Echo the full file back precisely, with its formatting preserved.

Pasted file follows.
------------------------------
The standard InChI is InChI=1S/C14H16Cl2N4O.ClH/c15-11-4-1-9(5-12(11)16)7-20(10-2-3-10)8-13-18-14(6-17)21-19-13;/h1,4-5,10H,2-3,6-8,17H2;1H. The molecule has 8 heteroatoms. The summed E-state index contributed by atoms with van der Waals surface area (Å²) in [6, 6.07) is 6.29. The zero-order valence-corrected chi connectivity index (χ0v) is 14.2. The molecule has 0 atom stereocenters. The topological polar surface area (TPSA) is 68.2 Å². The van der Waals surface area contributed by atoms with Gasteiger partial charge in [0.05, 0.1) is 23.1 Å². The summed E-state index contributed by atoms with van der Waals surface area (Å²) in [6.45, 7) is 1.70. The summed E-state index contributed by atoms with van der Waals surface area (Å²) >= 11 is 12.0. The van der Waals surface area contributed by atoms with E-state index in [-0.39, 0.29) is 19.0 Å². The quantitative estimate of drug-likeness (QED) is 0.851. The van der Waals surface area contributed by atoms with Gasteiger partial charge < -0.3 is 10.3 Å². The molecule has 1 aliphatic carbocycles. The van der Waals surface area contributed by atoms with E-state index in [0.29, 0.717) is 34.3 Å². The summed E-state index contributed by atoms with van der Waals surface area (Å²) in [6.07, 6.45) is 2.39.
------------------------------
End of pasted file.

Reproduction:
The standard InChI is InChI=1S/C14H16Cl2N4O.ClH/c15-11-4-1-9(5-12(11)16)7-20(10-2-3-10)8-13-18-14(6-17)21-19-13;/h1,4-5,10H,2-3,6-8,17H2;1H. The molecule has 8 heteroatoms. The summed E-state index contributed by atoms with van der Waals surface area (Å²) in [6, 6.07) is 6.29. The zero-order valence-corrected chi connectivity index (χ0v) is 14.2. The molecule has 0 atom stereocenters. The topological polar surface area (TPSA) is 68.2 Å². The van der Waals surface area contributed by atoms with Gasteiger partial charge in [0.05, 0.1) is 23.1 Å². The summed E-state index contributed by atoms with van der Waals surface area (Å²) in [6.45, 7) is 1.70. The summed E-state index contributed by atoms with van der Waals surface area (Å²) >= 11 is 12.0. The van der Waals surface area contributed by atoms with E-state index in [-0.39, 0.29) is 19.0 Å². The quantitative estimate of drug-likeness (QED) is 0.851. The van der Waals surface area contributed by atoms with Gasteiger partial charge < -0.3 is 10.3 Å². The molecule has 1 aliphatic carbocycles. The van der Waals surface area contributed by atoms with E-state index in [0.29, 0.717) is 34.3 Å². The summed E-state index contributed by atoms with van der Waals surface area (Å²) in [6.07, 6.45) is 2.39.